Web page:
Talk:Disability in the media

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Useful Sources[edit]

Also various articles in the Disability Studies Quarterly

Copied from: Wikipedia talk:WikiProject Disability#New high importance "core theme" article[edit]

I have just created a stub Disability in the media, please feel free to expand it. I listed a number of good sources on the Talk page. Roger (talk) 08:12, 14 September 2010 (UTC)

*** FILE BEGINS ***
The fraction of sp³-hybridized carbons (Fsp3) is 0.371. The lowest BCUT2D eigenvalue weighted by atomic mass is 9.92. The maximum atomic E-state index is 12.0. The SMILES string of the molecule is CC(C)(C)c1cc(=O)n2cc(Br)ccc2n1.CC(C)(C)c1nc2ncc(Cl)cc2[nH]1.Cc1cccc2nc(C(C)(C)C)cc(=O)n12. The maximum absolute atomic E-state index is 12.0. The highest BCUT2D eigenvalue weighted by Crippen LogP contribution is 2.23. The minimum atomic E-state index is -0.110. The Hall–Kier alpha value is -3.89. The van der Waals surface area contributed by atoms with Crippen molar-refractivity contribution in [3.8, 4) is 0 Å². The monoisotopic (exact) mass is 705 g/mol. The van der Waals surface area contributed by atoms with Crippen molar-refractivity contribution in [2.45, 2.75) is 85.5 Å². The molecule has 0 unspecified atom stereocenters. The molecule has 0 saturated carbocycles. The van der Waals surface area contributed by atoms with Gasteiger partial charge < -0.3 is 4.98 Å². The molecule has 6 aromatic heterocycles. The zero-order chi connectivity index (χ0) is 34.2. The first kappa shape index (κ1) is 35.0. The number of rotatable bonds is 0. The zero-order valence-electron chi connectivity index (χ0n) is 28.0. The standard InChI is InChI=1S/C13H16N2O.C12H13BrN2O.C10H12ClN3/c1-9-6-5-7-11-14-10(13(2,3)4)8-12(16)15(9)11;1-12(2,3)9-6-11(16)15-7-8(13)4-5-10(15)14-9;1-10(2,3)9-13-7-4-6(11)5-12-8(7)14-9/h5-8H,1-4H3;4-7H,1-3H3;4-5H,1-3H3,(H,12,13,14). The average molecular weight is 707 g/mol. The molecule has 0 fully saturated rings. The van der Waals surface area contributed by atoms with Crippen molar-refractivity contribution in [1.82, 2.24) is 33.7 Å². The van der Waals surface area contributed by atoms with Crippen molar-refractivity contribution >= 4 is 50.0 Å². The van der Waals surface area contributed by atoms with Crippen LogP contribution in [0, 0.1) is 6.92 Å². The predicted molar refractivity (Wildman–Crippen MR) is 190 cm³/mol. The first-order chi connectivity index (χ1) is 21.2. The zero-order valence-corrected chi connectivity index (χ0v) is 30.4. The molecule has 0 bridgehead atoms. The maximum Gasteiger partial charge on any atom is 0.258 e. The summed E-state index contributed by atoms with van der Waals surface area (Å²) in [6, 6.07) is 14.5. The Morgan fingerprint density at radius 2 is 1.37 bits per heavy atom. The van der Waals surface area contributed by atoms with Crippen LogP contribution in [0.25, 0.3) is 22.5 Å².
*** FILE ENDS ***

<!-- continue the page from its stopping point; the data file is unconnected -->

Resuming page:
This is a good article to have, but I question any overly-extensive use of Society for Disability Studies writings, or those of their closest allies, without ensuring that other sources from within the same circles but with differing viewpoints are also included. Otherwise this could all easily become a one-trick pony. Your newly-created article is going to have to eventually have "teaser sections" for larger articles the way disability in the arts does. One of the reasons I can already tell you why that would be necessary, in fact, is that the article I created long ago on inclusion (disability rights) could then finally, at long, long last, be broken up and most of its contents distributed to articles corresponding to the media organizations and grouplets themselves (such as the disTHIS! Film Series, which I do believe should have its own page, and also the Ouch! Podcast from the BBC). People here might not have thought I'd want to see the content of an article that is "one of my babies" distributed across several articles, but in fact I do, especially given the renewed vigor with which we all have been pursuing this stuff now. I believe that a proper (re)distribution would clear the inclusion article of clutter and make it much more easily readable to the average joe n' jane. If the content articles were created for these inclusive phenomena being described in the inclusion article, then we would automatically readily have several "media-based examples" of inclusive practices that we could then immediately incorporate into the disability in the media article.... see?. If done properly, then there would barely be any need at all for the article on inclusion except for its widely-accepted core definition. We could pare it down, if there were articles that corresponded to the phenomena introduced. That is the point I would like to see reached as a result of all this work being done on Disability on the wiki. Kikodawgzzz (talk) 09:12, 15 September 2010 (UTC)